Wilko Johnson - Don’t You Leave Me Here: My Life book review

The life and times of a (still) living legend

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Wilko’s life has already sprung two feature documentaries and one co-written memoir. So a fear of anticlimax awaits his own attempt to put it all in perspective.

Fear not. Wilko’s sullen persona is singular and fully formed by the time the tumour arrives. Childhood flood in Essex, the psychedelicised Afghan hippie trail, pop stardom with Dr Feelgood, widowerhood: all these events are contextualised by a touchingly revealing, funny, poetic and erudite voice.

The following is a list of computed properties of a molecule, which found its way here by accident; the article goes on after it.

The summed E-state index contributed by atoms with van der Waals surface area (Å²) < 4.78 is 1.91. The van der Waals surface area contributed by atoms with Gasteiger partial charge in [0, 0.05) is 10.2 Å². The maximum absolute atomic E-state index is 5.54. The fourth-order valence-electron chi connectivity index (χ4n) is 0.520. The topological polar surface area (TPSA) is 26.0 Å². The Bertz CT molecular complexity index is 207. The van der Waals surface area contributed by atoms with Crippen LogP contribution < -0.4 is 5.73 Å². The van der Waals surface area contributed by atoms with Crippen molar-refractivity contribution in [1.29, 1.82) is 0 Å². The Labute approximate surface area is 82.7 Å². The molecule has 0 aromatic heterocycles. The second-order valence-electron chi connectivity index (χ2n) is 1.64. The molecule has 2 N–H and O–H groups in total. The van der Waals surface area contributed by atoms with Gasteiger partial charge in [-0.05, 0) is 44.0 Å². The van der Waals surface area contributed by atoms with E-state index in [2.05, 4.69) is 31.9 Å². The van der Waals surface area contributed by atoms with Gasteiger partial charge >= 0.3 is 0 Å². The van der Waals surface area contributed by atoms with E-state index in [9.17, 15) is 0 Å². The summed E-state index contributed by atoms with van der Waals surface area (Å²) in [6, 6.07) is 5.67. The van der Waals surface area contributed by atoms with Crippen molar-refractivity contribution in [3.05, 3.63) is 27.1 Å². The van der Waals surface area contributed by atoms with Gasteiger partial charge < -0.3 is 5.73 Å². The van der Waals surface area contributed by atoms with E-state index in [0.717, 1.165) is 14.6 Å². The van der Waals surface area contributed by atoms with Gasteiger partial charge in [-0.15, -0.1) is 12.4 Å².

The arrival of the tumour, mooted to be fatal, brings Wilko a new lease of life. Mr Johnson isn’t out to make friends here. Particularly revealing is the story of behind the successful Going Back Home album with Roger Daltrey, while “proto fascism” at the Glastonbury security gate comes in for a righteous kicking. Such blunt honesty is just one of the many endearing qualities ensuring sweet justice is delivered to this man’s extraordinary tale.